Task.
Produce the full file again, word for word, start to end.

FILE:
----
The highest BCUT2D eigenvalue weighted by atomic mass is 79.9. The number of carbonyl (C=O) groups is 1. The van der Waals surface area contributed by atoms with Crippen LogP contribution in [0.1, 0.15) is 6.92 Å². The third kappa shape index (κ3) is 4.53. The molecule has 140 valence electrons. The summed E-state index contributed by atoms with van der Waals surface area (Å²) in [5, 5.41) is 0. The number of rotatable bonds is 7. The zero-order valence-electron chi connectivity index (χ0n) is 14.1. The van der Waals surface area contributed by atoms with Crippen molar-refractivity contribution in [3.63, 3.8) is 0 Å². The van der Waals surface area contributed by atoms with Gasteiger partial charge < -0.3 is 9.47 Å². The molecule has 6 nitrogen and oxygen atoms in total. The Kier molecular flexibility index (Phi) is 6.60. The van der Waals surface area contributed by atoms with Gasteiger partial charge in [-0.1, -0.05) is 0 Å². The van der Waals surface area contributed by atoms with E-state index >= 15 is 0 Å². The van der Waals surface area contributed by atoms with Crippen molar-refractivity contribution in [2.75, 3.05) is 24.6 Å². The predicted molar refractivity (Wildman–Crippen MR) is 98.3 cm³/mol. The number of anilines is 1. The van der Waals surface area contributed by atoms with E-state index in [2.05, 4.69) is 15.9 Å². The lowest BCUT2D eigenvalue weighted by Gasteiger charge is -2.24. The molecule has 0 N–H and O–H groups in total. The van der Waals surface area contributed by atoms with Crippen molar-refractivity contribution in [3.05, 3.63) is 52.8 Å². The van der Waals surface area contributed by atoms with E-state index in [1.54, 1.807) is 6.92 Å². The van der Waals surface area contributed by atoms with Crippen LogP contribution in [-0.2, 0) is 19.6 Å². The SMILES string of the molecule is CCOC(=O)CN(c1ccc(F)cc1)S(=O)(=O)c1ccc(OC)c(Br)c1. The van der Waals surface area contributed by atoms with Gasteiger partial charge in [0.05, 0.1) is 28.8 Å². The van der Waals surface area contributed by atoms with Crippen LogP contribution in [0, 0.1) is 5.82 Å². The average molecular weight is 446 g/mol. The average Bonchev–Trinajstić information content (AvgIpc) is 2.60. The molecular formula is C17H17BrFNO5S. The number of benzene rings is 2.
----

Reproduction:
The highest BCUT2D eigenvalue weighted by atomic mass is 79.9. The number of carbonyl (C=O) groups is 1. The van der Waals surface area contributed by atoms with Crippen LogP contribution in [0.1, 0.15) is 6.92 Å². The third kappa shape index (κ3) is 4.53. The molecule has 140 valence electrons. The summed E-state index contributed by atoms with van der Waals surface area (Å²) in [5, 5.41) is 0. The number of rotatable bonds is 7. The zero-order valence-electron chi connectivity index (χ0n) is 14.1. The van der Waals surface area contributed by atoms with Crippen molar-refractivity contribution in [3.63, 3.8) is 0 Å². The van der Waals surface area contributed by atoms with Gasteiger partial charge < -0.3 is 9.47 Å². The molecule has 6 nitrogen and oxygen atoms in total. The Kier molecular flexibility index (Phi) is 6.60. The van der Waals surface area contributed by atoms with Gasteiger partial charge in [-0.1, -0.05) is 0 Å². The van der Waals surface area contributed by atoms with E-state index >= 15 is 0 Å². The van der Waals surface area contributed by atoms with Crippen molar-refractivity contribution in [2.75, 3.05) is 24.6 Å². The predicted molar refractivity (Wildman–Crippen MR) is 98.3 cm³/mol. The number of anilines is 1. The van der Waals surface area contributed by atoms with E-state index in [2.05, 4.69) is 15.9 Å². The lowest BCUT2D eigenvalue weighted by Gasteiger charge is -2.24. The molecule has 0 N–H and O–H groups in total. The van der Waals surface area contributed by atoms with Crippen molar-refractivity contribution in [3.05, 3.63) is 52.8 Å². The van der Waals surface area contributed by atoms with E-state index in [1.54, 1.807) is 6.92 Å². The van der Waals surface area contributed by atoms with Crippen LogP contribution in [-0.2, 0) is 19.6 Å². The SMILES string of the molecule is CCOC(=O)CN(c1ccc(F)cc1)S(=O)(=O)c1ccc(OC)c(Br)c1. The van der Waals surface area contributed by atoms with Gasteiger partial charge in [0.05, 0.1) is 28.8 Å². The van der Waals surface area contributed by atoms with Crippen LogP contribution in [0, 0.1) is 5.82 Å². The average molecular weight is 446 g/mol. The average Bonchev–Trinajstić information content (AvgIpc) is 2.60. The molecular formula is C17H17BrFNO5S. The number of benzene rings is 2.